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Staff Recommendations – March 2014

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March 2014 Recommendations

perfectisoverratedPerfect is Overrated
by Karen Bergreen (Bergreen)

This book is a web of subterfuge, misunderstandings and half-truths. Mothers of pre-schoolers at an elite private school in New York are being murdered. Kate Alger emerges from four years of post-partum depression to look for the killer of the parents of her daughter’s classmates. Perfect is Overrated is a quick, entertaining read. Perfect for a lazy afternoon.

(If you enjoy this, you may also wish to try the works of Donna Andrews and Blaize Clement.)

( official Karen Bergreen web site )


Recommended by Donna G.
Virtual Services Department

candyappleredCandy Apple Red
by Nancy Bush (Bush)

Jane Kelly followed her boyfriend, Tim Murphy, from Los Angeles to his hometown, Lake Chinook, Oregon. Life was good until Tim’s childhood friend; Bobby Reynolds killed his wife and children and vanished. Tim, unable to deal with the tragedy, broke up with Jane and moved to Santa Fe. In the years since Murphy left, Jane rebuilt her life working as a process server and as an assistant to a private investigator in Lake Chinook. Jane’s life is disrupted when Bobby’s mother Tess hires her to find if Bobby’s father knows where he is. Things become complicated when Murphy returns to Lake Chinook and Bobby’s newly dead body is found in the lake. This entertaining book is the first in the series.

(If you enjoy this, you may also wish to try the works of Allison Brennan.)

( official Candy Apple Red page on the official Nancy Bush web site )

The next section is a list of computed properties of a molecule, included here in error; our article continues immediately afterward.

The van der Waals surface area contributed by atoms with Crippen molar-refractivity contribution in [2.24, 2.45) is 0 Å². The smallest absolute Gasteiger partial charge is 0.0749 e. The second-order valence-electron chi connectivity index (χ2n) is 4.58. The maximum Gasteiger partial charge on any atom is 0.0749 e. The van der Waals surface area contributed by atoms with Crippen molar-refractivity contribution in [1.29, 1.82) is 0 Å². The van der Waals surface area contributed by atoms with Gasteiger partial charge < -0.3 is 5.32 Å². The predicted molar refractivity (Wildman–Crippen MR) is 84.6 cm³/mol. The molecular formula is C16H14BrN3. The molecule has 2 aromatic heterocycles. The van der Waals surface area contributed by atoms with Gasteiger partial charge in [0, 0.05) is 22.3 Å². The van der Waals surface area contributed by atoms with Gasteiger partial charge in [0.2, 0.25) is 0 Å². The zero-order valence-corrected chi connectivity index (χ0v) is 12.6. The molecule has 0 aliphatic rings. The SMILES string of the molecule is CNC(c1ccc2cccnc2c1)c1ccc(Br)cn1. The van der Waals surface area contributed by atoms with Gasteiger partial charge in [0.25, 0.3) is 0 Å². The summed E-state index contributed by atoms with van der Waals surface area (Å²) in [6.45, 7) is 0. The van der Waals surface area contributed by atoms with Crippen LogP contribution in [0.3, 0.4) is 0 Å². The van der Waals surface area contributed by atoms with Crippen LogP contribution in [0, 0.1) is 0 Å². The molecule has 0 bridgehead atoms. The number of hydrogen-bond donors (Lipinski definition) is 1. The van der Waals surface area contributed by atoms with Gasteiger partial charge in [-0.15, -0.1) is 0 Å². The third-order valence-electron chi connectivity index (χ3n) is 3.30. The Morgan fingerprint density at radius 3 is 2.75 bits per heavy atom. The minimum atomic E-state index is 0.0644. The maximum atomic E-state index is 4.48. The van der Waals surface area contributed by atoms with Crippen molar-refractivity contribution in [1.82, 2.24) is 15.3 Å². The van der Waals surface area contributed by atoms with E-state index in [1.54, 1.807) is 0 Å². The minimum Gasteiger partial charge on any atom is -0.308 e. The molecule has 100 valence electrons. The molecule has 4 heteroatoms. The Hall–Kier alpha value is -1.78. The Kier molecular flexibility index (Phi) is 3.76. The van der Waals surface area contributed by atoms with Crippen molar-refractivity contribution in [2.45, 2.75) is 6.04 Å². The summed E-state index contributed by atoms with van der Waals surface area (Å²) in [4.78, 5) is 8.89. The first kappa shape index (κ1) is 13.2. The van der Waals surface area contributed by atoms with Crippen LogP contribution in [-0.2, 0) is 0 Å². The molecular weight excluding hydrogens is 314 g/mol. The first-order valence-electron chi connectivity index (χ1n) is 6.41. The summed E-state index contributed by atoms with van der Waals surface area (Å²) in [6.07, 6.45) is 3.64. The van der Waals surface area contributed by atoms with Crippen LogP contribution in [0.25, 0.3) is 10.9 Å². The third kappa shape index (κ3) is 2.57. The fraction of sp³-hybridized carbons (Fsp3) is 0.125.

Recommended by Donna G.
Virtual Services Department

thatoldflameofmineThat Old Flame of Mine
by J.J. Cook (Cook)

J.J. Cook is the pseudonym for husband/wife writing team Joyce and Jim Lavene (hence the J.J.) who write paranormal mysteries set in the south. In this first book of a new cozy series, Chicago firefighter Stella Griffin has been injured on the job and during her 3-month medical leave has taken on the job as temporary fire chief for Sweet Pepper, TN. Sweet Pepper wants to re-establish their fire brigade and look to the temporary chief to get them trained and certified. A friend in town, Tory Lambert, believes the death of her first husband several years earlier is suspicious and wants to speak to Stella about it, but before they can talk, Tory is found dead in her burning home. Both are suspicious events but the police chief is eager to sweep things under the rug. In the meantime, a ghost seems to be haunting Stella’s cabin. An easy, quiet, enjoyable mystery about small town characters you’ll come to like. And the mystery was good too! Each book ends with a cliffhanger.